Asterisk more than just a footnote
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Asterisk more than just a footnote

In the ladies golf major tournament last weekend one of the top American amateurs was 15-year-old Asterisk Talley. I don't recall ever coming across Asterisk as a name before. Apparently her mother is Greek and the word asterisk in Greek means "little star". So it would seem quite an acceptable name for a baby.

Nonetheless, opinion seems divided on whether Asterisk is a cute name to give a child or one that could become bit of a burden. The young golfer herself said some people think it's "cool" while some others don't. " You just live with it," she said.

Most people are familiar with the asterisk as a star-shaped typographic symbol which can have a variety of uses such as a form of censorship indicating the omission of letters in words deemed rude.

It is perhaps most often used to indicate a reference book footnote which points out that a particular record or event occurred in what is considered not normal circumstances. No sporting persons like to have an asterisk attached to their achievements as it tends to infer it is not quite the real deal.

As former Denver Broncos quarterback John Elway once observed: "There's always an asterisk behind someone .that hasn't won the Super Bowl. There shouldn't be, but that's the way history works."

Bad idea

Parents have a lot to answer for when it comes to giving children questionable names. In England among those who have suffered was a lad who lad was named Strange Odour Andrews. Then there was the chap christened William Thrower Fitt. One kid who must have experienced a rough time at school was Longhorne Bullet Dick.

Girls don't totally escape. Among female new-borns registered in England have been Mary Hatt Box and Wava White Flag.

Someone else who must have been confused was Larry Harry Barry. Just imagine being stopped on the highway by a policeman and trying to convince the cop you are not inebriated with a name like that. The same scenario would go for the fellow called Smith whose parents unkindly christened him Mister.

Mr Mister

That sparks memories of an American rock band called Mr Mister which had a number one hit in 1985 with a track called Broken Wings. It's a pleasant but plaintive song and you can hear it on YouTube. The band acquired this unusual name from their high school music teacher who happened to be called Mr Mister.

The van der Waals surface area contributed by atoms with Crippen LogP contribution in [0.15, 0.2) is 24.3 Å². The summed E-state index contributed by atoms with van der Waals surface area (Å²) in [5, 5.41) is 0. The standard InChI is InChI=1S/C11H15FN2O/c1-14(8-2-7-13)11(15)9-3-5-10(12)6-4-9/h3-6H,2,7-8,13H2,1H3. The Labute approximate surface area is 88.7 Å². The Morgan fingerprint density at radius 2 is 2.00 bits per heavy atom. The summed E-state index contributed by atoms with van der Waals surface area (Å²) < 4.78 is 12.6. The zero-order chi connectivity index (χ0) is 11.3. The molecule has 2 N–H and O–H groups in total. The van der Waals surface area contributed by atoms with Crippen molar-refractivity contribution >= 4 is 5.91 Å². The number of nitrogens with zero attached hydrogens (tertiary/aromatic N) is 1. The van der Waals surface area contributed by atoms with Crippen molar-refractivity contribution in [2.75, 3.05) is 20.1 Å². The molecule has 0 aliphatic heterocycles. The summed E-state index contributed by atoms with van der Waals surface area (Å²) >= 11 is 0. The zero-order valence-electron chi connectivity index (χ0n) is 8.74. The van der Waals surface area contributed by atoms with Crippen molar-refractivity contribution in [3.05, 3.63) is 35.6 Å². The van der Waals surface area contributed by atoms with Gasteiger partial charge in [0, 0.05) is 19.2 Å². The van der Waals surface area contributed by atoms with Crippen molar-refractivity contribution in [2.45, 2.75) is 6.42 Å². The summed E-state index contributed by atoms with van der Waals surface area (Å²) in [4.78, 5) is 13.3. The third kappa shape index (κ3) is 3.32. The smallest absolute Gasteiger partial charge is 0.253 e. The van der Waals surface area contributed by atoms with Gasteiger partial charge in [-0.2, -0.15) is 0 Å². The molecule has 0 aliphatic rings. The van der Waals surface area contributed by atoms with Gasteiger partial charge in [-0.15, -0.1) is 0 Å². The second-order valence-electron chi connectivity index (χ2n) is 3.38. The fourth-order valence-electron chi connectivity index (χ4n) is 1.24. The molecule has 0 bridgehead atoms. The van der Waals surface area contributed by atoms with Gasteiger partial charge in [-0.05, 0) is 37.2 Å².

Apparently the surname Mister appears 1,211 times in the 2010 US census so there are a few of them about.

Named for the job

This brings us to the wonderful world of "aptonyms". For the uninitiated this involves people's names which are particularly suited to their line of work. All the following names are genuine collected over the years by Crutch or submitted by readers.

Considering this canine nature of PostScript's mugshot it would seem appropriate to start with the veterinary world. Who could resist taking their dog to see a vet named Dr Woof or even better, Dr Wagy? And if you wish to improve communication with your pets there actually is a Dr Dolittle available in America. And we must not overlook an animal behaviourist with the splendid name Dr Grunt.

There has even been a scientific name given to aptonyms. It is known as "nominative determinism" which is described as "a sub-conscious force that makes someone gravitate toward a job that fits his or her surname." That may explain why a respected fishmonger in Scotland was Mr Salmon, my local butcher was a certain Mr Bacon and a famous London greengrocer happened to be called James Cabbage.

Under the weather

In the literary world an American author could not have had a better start than being named Francine Prose, while a lady specializing in the structure of the English language was called Faye Vowel. Then there's the Northern Ireland printing and stationary firm called Reid and Wright.

Weather forecasters are particularly vulnerable to aptonyms. Over the years Britain's Meteorological Office has included Mr Flood, Frost and Thundercliffe. Across the Pond the US National Weather Service for many years employed David Storm and Sarah Blizzard, while a forecaster in North Carolina went by the name of Larry Sprinkle who reportedly enjoyed forecasting "scattered showers."

A forecaster at the Australian Bureau of Meteorology was appropriately named A Rainbow. And while we're Down Under there should be a mention of astronomer Alan Heavens.

Say when it hurts

The medical profession is replete with practitioners whose names might make you think twice about consulting them. Most of the following come from the US Medical Library Institute.

The roll call for dentists include such reassuring surnames as Butcher, Hurter and Pain. Patients could be forgiven for being slightly nervous about having their teeth pulled by Dr Mangle. Still you can always turn to Dr Yankum. Inevitably there is a urologist called Dr Dick, not to be confused with Dr Dick Finder.

Those awaiting surgery can look forward to the services of Dr Slaughter while a Dr Splatt is also on call.

Head games

You can always rely on psychiatrists for inspirational names. Who better to consult on personal problems than Dr Dippy? And if you are completely stressed out there's always Dr Nutter to sort things out. And the best of luck with Dr Looney.

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Roger Crutchley

Bangkok Post columnist

A long time popular Bangkok Post columnist. In 1994 he won the Ayumongkol Literary Award. For many years he was Sports Editor at the Bangkok Post.

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